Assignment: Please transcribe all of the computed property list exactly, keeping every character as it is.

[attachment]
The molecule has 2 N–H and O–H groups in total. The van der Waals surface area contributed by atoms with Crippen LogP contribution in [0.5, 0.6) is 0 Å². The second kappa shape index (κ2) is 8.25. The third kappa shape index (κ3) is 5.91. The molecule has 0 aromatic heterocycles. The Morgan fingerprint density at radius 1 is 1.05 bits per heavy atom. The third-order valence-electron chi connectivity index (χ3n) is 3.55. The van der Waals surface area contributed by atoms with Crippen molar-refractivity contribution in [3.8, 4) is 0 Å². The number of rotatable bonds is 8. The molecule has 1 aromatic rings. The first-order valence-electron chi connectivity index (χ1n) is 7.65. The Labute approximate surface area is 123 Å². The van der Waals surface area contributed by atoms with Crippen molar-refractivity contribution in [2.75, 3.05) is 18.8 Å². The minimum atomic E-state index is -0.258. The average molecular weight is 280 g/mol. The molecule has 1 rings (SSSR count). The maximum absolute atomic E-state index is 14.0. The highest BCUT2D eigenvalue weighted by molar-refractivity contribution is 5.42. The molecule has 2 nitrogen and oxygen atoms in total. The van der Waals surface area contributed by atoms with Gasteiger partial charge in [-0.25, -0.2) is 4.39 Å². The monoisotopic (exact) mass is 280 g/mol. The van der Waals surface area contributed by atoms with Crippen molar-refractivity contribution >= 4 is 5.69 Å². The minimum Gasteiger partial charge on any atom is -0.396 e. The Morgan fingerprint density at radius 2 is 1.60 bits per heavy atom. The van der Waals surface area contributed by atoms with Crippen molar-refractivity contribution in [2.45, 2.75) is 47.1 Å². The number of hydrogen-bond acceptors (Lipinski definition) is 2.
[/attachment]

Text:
The molecule has 2 N–H and O–H groups in total. The van der Waals surface area contributed by atoms with Crippen LogP contribution in [0.5, 0.6) is 0 Å². The second kappa shape index (κ2) is 8.25. The third kappa shape index (κ3) is 5.91. The molecule has 0 aromatic heterocycles. The Morgan fingerprint density at radius 1 is 1.05 bits per heavy atom. The third-order valence-electron chi connectivity index (χ3n) is 3.55. The van der Waals surface area contributed by atoms with Crippen molar-refractivity contribution in [3.8, 4) is 0 Å². The number of rotatable bonds is 8. The molecule has 1 aromatic rings. The first-order valence-electron chi connectivity index (χ1n) is 7.65. The Labute approximate surface area is 123 Å². The van der Waals surface area contributed by atoms with Crippen molar-refractivity contribution in [2.75, 3.05) is 18.8 Å². The minimum atomic E-state index is -0.258. The average molecular weight is 280 g/mol. The molecule has 1 rings (SSSR count). The maximum absolute atomic E-state index is 14.0. The highest BCUT2D eigenvalue weighted by molar-refractivity contribution is 5.42. The molecule has 2 nitrogen and oxygen atoms in total. The van der Waals surface area contributed by atoms with Gasteiger partial charge in [-0.25, -0.2) is 4.39 Å². The monoisotopic (exact) mass is 280 g/mol. The van der Waals surface area contributed by atoms with Crippen molar-refractivity contribution >= 4 is 5.69 Å². The minimum Gasteiger partial charge on any atom is -0.396 e. The Morgan fingerprint density at radius 2 is 1.60 bits per heavy atom. The van der Waals surface area contributed by atoms with Crippen molar-refractivity contribution in [2.45, 2.75) is 47.1 Å². The number of hydrogen-bond acceptors (Lipinski definition) is 2.